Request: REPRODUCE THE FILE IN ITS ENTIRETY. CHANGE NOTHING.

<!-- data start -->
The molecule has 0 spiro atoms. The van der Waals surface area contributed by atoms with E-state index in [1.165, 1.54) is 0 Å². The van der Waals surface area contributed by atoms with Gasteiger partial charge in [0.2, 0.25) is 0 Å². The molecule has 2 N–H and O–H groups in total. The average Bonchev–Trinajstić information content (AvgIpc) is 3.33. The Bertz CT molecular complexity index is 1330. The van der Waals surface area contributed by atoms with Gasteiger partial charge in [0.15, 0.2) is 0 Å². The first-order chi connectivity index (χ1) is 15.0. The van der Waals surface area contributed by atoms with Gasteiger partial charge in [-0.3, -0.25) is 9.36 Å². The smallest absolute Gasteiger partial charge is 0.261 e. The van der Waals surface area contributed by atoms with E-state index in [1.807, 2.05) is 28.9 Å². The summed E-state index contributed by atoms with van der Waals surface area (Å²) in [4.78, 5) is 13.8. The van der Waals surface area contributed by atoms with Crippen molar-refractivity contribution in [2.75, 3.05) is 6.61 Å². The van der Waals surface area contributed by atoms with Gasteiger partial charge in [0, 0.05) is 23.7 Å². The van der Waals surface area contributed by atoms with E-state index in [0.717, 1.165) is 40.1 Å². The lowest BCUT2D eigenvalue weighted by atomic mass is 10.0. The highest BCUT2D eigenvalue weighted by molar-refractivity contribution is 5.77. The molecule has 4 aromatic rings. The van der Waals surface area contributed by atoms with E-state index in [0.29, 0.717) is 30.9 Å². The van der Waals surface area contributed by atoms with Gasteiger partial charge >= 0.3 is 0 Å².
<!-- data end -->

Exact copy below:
The molecule has 0 spiro atoms. The van der Waals surface area contributed by atoms with E-state index in [1.165, 1.54) is 0 Å². The van der Waals surface area contributed by atoms with Gasteiger partial charge in [0.2, 0.25) is 0 Å². The molecule has 2 N–H and O–H groups in total. The average Bonchev–Trinajstić information content (AvgIpc) is 3.33. The Bertz CT molecular complexity index is 1330. The van der Waals surface area contributed by atoms with Gasteiger partial charge in [0.15, 0.2) is 0 Å². The first-order chi connectivity index (χ1) is 15.0. The van der Waals surface area contributed by atoms with Gasteiger partial charge in [-0.3, -0.25) is 9.36 Å². The smallest absolute Gasteiger partial charge is 0.261 e. The van der Waals surface area contributed by atoms with E-state index in [1.807, 2.05) is 28.9 Å². The summed E-state index contributed by atoms with van der Waals surface area (Å²) in [4.78, 5) is 13.8. The van der Waals surface area contributed by atoms with Crippen molar-refractivity contribution in [2.75, 3.05) is 6.61 Å². The van der Waals surface area contributed by atoms with Gasteiger partial charge in [0, 0.05) is 23.7 Å². The van der Waals surface area contributed by atoms with E-state index in [0.717, 1.165) is 40.1 Å². The lowest BCUT2D eigenvalue weighted by atomic mass is 10.0. The highest BCUT2D eigenvalue weighted by molar-refractivity contribution is 5.77. The molecule has 4 aromatic rings. The van der Waals surface area contributed by atoms with E-state index in [0.29, 0.717) is 30.9 Å². The van der Waals surface area contributed by atoms with Gasteiger partial charge >= 0.3 is 0 Å².